Everything Is (Sort Of) Illuminated

by Jennifer Makowsky

16 November 2005

In the rare case of a book and its cinematic adaptation complimenting each other, Makowsky looks at the link between the literary and celluloid versions of Jonathan Safran Foer's acclaimed novel.
 

I had heard of Everything is Illuminated and all the hoopla surrounding Jonathan Safran Foer’s 2002 debut novel about a young man sifting through his Jewish Eastern European roots, but it didn’t cause me to run out and buy the book. In fact, I purposefully avoided it. As a writer who’s tired of rejection letters, I was afraid that Foer’s novel would “illuminate” my literary insecurities, especially since it was penned by someone who attended elementary school less than two decades ago. It wasn’t until I began researching my own genealogy and the reasons behind my Russian-Jewish last name (despite being raised Catholic by my Lithuanian grandmother) that I decided I finally needed to check it out.

I didn’t want to like it, I’ll admit it. I wanted to find fault with everything in it, but once I began to dig into the narrative, I forgot my petty insecurities almost immediately. I found myself lost in the story of Jonathan Safran Foer (the author uses his real name), a young Jewish man who visits the Ukraine in order to find the woman he believes saved his grandfather from the Nazis.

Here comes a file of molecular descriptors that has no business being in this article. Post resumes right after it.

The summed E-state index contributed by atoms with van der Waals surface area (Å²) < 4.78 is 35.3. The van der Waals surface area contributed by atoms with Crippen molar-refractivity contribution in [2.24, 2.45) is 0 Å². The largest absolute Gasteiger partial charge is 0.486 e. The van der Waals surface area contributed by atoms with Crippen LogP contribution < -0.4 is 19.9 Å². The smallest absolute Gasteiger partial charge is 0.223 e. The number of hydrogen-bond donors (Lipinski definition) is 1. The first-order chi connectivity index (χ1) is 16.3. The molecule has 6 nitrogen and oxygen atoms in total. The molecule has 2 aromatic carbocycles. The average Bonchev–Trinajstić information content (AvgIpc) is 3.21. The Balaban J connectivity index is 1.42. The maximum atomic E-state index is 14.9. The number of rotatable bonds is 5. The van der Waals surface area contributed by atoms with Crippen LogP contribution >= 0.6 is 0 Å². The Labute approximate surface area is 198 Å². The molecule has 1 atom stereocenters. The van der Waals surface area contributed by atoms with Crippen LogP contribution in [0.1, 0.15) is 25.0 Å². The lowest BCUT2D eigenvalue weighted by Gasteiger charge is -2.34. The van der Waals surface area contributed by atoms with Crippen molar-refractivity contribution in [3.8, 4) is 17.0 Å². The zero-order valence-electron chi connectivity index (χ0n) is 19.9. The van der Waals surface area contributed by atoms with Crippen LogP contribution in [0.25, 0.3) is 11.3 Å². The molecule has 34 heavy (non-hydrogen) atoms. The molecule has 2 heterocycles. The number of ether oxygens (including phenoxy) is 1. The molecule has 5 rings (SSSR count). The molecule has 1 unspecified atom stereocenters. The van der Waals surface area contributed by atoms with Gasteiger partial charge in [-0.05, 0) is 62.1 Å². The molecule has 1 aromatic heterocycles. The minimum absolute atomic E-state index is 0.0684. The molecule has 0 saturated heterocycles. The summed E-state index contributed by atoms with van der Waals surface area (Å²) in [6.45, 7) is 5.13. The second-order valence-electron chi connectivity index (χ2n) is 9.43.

The book doesn’t solely center on Jonathan, however. It weaves together three separate dialogues beginning with the book’s most intriguing character, Alex. Alex is a self-proclaimed Ukrainian playboy who spends several chapters of the book corresponding with the author in hilariously sketchy English.

Alex is the son of a man who works for a small heritage tour company (Odessa Tours), which track foreigner’s bloodlines in his native land. When Jonathan contacts Odessa for help, Alex is sent on assignment as Jonathan’s translator. Alex’s grandfather (also oddly enough named Alex) — a half-blind, narcoleptic with a vague and haunting past serves as their driver. He brings along Sammy Davis Jr. Jr., the disturbed family dog who is really female and also coined the “Officious Seeing Eye Bitch”. And a journey of self discovery begins.

In between Alex’s letters to Jonathan (or ‘Jonfen’ as he calls him) and Alex’s own account of their travails, Foer envisions the past, telling the story of his people on a shtetl called Trachimbrod (a place which was wiped off the map after World War II). In these chapters, Foer’s prose is luxuriant and from time to time ostentatious, but he is able to pull it off by cutting the dashing imagery with Alex’s broken English and hilarious deconstructions of the history of “69” and getting “carnal” with the ladies.